7 May 2005

Tags and emergent systems

I had previously lamented the limitations of a semantically empty tagging system (e.g. de.lici.us), and suggested that incorporation of the wonderful WordNet would solve that. The same tag system would be used, but a search tool would be added that allows ontological searches (e.g. a search "flower" would match the "Hydrangea" tag).

Before that post, I also rambled about tagging as a subset of centralized emergent systems on the Web (e.g. flickr or MySpace) as opposed to distributed systems (I had suggested harnessing existing Web sites to create more specific tools, a la Paul Rademacher's stunning use of Google Maps to automatically map Craig's List apartment listings).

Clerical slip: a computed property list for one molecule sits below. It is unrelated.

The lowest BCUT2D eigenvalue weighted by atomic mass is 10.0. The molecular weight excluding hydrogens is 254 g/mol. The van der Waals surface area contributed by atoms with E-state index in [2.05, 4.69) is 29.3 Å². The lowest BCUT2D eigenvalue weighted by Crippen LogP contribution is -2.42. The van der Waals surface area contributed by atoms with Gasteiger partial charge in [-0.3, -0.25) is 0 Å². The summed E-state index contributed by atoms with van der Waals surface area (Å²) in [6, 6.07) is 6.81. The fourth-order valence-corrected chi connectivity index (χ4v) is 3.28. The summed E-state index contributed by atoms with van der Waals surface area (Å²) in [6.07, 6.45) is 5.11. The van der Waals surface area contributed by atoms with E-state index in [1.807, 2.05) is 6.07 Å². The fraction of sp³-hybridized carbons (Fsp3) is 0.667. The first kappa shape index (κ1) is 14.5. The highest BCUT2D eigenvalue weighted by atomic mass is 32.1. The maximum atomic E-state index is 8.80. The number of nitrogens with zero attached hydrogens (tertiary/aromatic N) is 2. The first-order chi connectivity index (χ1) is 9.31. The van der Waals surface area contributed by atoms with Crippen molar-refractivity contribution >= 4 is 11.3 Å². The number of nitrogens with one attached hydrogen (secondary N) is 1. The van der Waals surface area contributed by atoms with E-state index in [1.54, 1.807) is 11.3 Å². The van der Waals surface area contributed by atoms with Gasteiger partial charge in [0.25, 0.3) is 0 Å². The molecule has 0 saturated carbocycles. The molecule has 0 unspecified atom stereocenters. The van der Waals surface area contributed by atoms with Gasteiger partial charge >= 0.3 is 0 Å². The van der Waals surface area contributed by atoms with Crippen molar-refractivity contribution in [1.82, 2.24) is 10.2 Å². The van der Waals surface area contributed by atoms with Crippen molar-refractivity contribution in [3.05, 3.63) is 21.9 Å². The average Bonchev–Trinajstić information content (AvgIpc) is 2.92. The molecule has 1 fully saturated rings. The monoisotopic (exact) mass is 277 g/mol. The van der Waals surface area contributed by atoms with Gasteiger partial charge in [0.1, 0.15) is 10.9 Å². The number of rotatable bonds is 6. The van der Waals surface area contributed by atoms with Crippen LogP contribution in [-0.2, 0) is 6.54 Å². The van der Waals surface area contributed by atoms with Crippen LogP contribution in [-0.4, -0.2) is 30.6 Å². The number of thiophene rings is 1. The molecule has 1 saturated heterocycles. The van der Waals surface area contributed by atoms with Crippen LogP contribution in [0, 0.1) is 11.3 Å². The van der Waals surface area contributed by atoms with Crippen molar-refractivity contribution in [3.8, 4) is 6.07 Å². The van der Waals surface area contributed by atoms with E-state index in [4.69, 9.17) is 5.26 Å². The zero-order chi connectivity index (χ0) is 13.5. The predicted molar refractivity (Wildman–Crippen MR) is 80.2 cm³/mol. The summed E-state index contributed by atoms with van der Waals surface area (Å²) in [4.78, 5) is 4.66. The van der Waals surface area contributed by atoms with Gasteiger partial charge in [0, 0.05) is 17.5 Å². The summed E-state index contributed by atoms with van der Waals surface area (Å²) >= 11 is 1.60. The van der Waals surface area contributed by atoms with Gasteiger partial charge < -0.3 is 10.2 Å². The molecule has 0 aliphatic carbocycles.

The benefit of an emergent system is that you only need to define the rules of the system, not the content. AI long ago discovered the brittleness of creating top-down systems (e.g. write every rule of logic) compared to the fuzzy elegance of bottom-up systems (have genetic algorithms discover those logic rules). Often, these two approaches are merged to harness the benefits of both. Tags seem to be a dumb form of bottom-up system. This could be merged with WordNet (or something similar). I originally felt that the deficiencies of tagging were fixable-but-flawed. Based on a project I'm about to start, I'm now beginning to think that emergent systems are the best method for creating Web content that will evolve. Rather than being "brittle" ontologies (as Tim Bray suggested), I think tags should be viewed more as emergent ontologies.

[ posted by sstrader on 7 May 2005 at 12:00:14 PM in Programming ]